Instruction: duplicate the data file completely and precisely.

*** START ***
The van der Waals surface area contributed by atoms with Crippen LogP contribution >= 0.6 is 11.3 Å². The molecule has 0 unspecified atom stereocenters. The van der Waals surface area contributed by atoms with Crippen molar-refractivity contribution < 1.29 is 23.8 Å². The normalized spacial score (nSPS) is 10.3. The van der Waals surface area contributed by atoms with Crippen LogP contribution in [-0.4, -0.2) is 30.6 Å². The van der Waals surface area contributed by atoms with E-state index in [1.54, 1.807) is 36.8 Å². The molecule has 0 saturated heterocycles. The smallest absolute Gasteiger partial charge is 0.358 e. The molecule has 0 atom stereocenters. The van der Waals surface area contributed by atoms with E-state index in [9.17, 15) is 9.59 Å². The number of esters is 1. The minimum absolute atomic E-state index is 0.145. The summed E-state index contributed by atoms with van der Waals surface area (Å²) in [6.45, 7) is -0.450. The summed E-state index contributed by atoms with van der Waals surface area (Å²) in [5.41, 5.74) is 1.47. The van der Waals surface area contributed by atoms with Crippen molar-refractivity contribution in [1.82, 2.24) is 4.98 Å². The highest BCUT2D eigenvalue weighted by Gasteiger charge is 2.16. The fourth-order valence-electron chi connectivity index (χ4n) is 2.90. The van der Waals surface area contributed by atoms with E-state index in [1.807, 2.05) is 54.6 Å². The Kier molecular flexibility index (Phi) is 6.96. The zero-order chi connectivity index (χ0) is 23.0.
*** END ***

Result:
The van der Waals surface area contributed by atoms with Crippen LogP contribution >= 0.6 is 11.3 Å². The molecule has 0 unspecified atom stereocenters. The van der Waals surface area contributed by atoms with Crippen molar-refractivity contribution < 1.29 is 23.8 Å². The normalized spacial score (nSPS) is 10.3. The van der Waals surface area contributed by atoms with Crippen LogP contribution in [-0.4, -0.2) is 30.6 Å². The van der Waals surface area contributed by atoms with E-state index in [1.54, 1.807) is 36.8 Å². The molecule has 0 saturated heterocycles. The smallest absolute Gasteiger partial charge is 0.358 e. The molecule has 0 atom stereocenters. The van der Waals surface area contributed by atoms with E-state index in [9.17, 15) is 9.59 Å². The number of esters is 1. The minimum absolute atomic E-state index is 0.145. The summed E-state index contributed by atoms with van der Waals surface area (Å²) in [6.45, 7) is -0.450. The summed E-state index contributed by atoms with van der Waals surface area (Å²) in [5.41, 5.74) is 1.47. The van der Waals surface area contributed by atoms with Crippen molar-refractivity contribution in [1.82, 2.24) is 4.98 Å². The highest BCUT2D eigenvalue weighted by Gasteiger charge is 2.16. The fourth-order valence-electron chi connectivity index (χ4n) is 2.90. The van der Waals surface area contributed by atoms with E-state index in [1.807, 2.05) is 54.6 Å². The Kier molecular flexibility index (Phi) is 6.96. The zero-order chi connectivity index (χ0) is 23.0.